John L's Old Maps / Special Pages:
Steamboat Island – the legendary submerged member of the Apostle Islands which was destroyed in a storm in 1901 – fell into historical obscurity over the past century. Slowly but surely it is re-emerging on the web as an increasing number of relevant historical documents are being uploaded from diverse sources. Through much of the nineteenth century, what is now known as Eagle Island was popularly called Steamboat Island, while the subject of this web page – just a short distance to the south – was distinguished on many maps as Little Steamboat Island. More about these names is given here.
An examination of the Wisconsin Public Lands Survey Records site reveals original survey notes and maps. One can click on the map on the Bayfield County page (in the square marked with "T052N"), and a survey of the area from the 1850s opens up with notes and maps. From a Plat Map, a closeup of our specific area of consideration is shown here.
Thanks to the Wisconsin Historical Society's current project of getting hundreds of historical maps on the web, Asaph Whittlesey's legendary 1871 map of the Apostle Islands area can at last be seen here. Each island is shown with its name and acreage. Instead of the expected "Little Steamboat Island," our island is given the name "Chapman Island" – most likely named after its owner as we see for some of the other Apostle Islands.
An interesting old postcard with a small but high-resolution map of the Apostle Islands is reproduced here. Note the presence of two islands by the "Steamboat Island" label. Finer detail is shown here.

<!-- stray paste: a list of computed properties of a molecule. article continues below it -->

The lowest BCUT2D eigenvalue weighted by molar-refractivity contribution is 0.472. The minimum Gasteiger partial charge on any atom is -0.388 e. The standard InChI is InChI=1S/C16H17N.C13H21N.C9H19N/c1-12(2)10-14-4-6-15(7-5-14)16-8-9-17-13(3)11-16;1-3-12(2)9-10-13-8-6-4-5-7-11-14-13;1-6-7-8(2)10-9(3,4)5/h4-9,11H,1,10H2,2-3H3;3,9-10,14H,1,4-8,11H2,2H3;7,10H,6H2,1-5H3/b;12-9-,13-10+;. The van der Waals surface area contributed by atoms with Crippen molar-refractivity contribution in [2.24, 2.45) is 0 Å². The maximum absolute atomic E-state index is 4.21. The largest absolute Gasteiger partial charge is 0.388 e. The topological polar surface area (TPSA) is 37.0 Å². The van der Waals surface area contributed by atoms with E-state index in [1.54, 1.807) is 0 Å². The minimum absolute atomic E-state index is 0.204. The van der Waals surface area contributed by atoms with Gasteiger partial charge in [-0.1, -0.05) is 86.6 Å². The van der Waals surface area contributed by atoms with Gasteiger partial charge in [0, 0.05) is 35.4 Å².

Volume III of Geology of Wisconsin – Survey of 1873-1879 (published in 1880), lists Eagle and Steamboat Islands separately and also gives "Steamboat" as an alternate name for Eagle Island. Eagle is described as "only a few rods long, very level, and shows rock all around, overlaid by 2 to 3 feet of clay." Furthermore: "Steamboat Island is a small clay islet, lying a few hundred feet south of Eagle Island. Between the two lies a still smaller rocky islet, 5 feet high and 15 feet in diameter." Perhaps the last-named feature was an eroded sea stack that had once been joined with Steamboat as part of a larger Eagle Island a long time ago.
In a museum or library (or on some historian's coffee table) one might come across a copy of Lake Superior Region – edited and illustrated by J. M. Turner. This rare book is filled with photographs and reminiscences by the author of many sites associated with Lake Superior including Profile Rock (seen here in Photo 11), a sea stack situated just off the north shore of Basswood Island. Profile Rock is associated with some interesting folklore and is now known as "Honeymoon Rock." A major surprise in reading this book was to find not only a few paragraphs (and a poem) about Steamboat Island but also its photograph as it stood in the Summer of 1888! Click on the image below for a larger view. Judging from the size of the individual scaling the summit (and hastening erosion), the elevation was approximately 20-25 feet above lake level at that time.
From J. M. Turner's description of the island: "This is the smallest of the Apostle Islands and unlike any of the rest it is composed entirely of red clay on a stratum of limestone pebbles. It is so small and standing alone as it does it would seem that one severe storm could wash it away. It is protected, however, by a wide pebbly beach on which the waves spend their fury before they reach the superstrata of clay."
Steamboat Island bears a superficial resemblance to Gull Island which is described here; note the topography in the 2002 photo of the Gull Island light. The "limestone pebbles" in the above description by Turner of Steamboat Island were more likely guano-encrusted gravel, a feature generally noted by visitors to the bird-infested Gull Island.